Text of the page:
Couples who make friends with other couples are more likely to have an exciting marriage. This may surprise some who think finding a great pal in your life partner is there is the only factor responsible for a happy married life. According to a study, when couples agree on how they should spend their time alone and with others, their relationship or marriage is more likely to be happy.
This research was conducted by co-authrors Geoffrey Greif, DSW, MSW, professor at the University of Maryland School of Social Work, and Kathleen Holtz Deal, PhD, MSW, associate professor at the Maryland School. They have based their conclusions after taking interviews of 123 couples when they were together, 122 people when they were alone, and 58 divorcees. They were asked questions about their relationship.
Different motivations were found behind couples’ friendships with other couples. Some people prefer to share emotions while others look at it in terms of fun and recreation. The ways the friendships get started also vary, with the majority growing out of a typical friendship between two people that widens to encompass all four.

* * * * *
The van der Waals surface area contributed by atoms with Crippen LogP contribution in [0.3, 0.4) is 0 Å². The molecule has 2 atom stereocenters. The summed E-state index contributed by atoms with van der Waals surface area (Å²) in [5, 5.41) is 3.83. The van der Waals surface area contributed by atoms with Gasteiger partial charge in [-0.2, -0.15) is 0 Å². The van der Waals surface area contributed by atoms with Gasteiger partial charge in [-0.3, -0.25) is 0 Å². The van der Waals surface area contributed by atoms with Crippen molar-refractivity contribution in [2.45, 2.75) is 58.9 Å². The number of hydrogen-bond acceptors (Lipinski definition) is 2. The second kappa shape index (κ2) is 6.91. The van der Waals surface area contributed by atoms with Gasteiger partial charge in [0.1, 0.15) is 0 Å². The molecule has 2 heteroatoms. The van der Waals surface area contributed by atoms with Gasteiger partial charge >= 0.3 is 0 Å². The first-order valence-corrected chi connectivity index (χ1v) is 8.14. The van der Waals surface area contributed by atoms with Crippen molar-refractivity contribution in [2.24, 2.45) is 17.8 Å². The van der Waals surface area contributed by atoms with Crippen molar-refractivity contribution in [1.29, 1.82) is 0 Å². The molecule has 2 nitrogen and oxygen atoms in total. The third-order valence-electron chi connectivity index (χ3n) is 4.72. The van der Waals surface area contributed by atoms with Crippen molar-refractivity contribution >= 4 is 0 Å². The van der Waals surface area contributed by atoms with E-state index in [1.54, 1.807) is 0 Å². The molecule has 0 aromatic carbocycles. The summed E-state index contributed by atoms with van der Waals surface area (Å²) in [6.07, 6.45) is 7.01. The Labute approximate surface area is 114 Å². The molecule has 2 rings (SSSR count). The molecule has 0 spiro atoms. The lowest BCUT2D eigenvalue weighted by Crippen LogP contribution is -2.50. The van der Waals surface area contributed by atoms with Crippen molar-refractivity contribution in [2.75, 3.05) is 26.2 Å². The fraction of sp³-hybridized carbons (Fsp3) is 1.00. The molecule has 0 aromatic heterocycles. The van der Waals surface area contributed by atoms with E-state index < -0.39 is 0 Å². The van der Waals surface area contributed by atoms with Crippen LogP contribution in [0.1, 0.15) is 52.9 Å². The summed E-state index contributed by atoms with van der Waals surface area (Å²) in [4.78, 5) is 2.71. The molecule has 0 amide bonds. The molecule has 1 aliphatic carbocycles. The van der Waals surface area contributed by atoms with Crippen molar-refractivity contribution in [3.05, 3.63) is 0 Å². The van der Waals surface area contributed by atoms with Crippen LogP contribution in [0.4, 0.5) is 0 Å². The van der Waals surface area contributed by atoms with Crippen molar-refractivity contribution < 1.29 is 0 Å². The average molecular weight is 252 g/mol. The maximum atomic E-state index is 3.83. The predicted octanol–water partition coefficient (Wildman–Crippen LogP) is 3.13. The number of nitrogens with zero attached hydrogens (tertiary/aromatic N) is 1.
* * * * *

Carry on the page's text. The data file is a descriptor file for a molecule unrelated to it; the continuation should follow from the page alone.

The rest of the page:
In a particular case, the friendship of a couple with 5 other couples lasted for 30 years. They shared their vacations, social events, and just a lot of time with each other. This has made the couple comfortable in discussing anything with the group. Bad times and good times are shared while they meet each other at a church. The couples express that their couple friends have turned out to be a huge influence in their lives.
The experiences of some couples who made friends with other couples are:
The variations in the way the friendships start vary. In the majority of the cases, the general trend was that partners grow weary of each other’s typical friendship and gradually widened to include four. It was clear from the findings of the research that long-term friendships that couples make with other couples helps to strengthen their own relationship in many ways.
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